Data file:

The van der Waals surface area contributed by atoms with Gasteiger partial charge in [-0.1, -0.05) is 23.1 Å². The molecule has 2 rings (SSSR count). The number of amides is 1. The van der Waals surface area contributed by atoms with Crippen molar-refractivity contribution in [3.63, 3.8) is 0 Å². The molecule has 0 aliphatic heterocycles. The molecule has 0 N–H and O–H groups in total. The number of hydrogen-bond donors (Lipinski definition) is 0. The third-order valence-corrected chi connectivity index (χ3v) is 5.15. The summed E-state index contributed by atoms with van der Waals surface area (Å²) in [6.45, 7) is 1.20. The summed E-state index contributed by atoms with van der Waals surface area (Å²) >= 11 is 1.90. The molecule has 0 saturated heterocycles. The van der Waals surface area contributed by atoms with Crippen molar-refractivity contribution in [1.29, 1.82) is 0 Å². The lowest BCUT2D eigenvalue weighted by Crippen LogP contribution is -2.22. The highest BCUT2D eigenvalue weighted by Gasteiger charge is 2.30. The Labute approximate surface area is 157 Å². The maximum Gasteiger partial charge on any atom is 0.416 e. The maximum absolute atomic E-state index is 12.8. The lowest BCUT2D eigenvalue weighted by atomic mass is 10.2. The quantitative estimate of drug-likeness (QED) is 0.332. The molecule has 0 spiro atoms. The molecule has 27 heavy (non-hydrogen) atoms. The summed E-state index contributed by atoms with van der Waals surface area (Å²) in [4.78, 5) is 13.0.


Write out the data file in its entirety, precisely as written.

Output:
The van der Waals surface area contributed by atoms with Gasteiger partial charge in [-0.1, -0.05) is 23.1 Å². The molecule has 2 rings (SSSR count). The number of amides is 1. The van der Waals surface area contributed by atoms with Crippen molar-refractivity contribution in [3.63, 3.8) is 0 Å². The molecule has 0 aliphatic heterocycles. The molecule has 0 N–H and O–H groups in total. The number of hydrogen-bond donors (Lipinski definition) is 0. The third-order valence-corrected chi connectivity index (χ3v) is 5.15. The summed E-state index contributed by atoms with van der Waals surface area (Å²) in [6.45, 7) is 1.20. The summed E-state index contributed by atoms with van der Waals surface area (Å²) >= 11 is 1.90. The molecule has 0 saturated heterocycles. The van der Waals surface area contributed by atoms with Crippen molar-refractivity contribution in [1.29, 1.82) is 0 Å². The lowest BCUT2D eigenvalue weighted by Crippen LogP contribution is -2.22. The highest BCUT2D eigenvalue weighted by Gasteiger charge is 2.30. The Labute approximate surface area is 157 Å². The maximum Gasteiger partial charge on any atom is 0.416 e. The maximum absolute atomic E-state index is 12.8. The lowest BCUT2D eigenvalue weighted by atomic mass is 10.2. The quantitative estimate of drug-likeness (QED) is 0.332. The molecule has 0 spiro atoms. The molecule has 27 heavy (non-hydrogen) atoms. The summed E-state index contributed by atoms with van der Waals surface area (Å²) in [4.78, 5) is 13.0.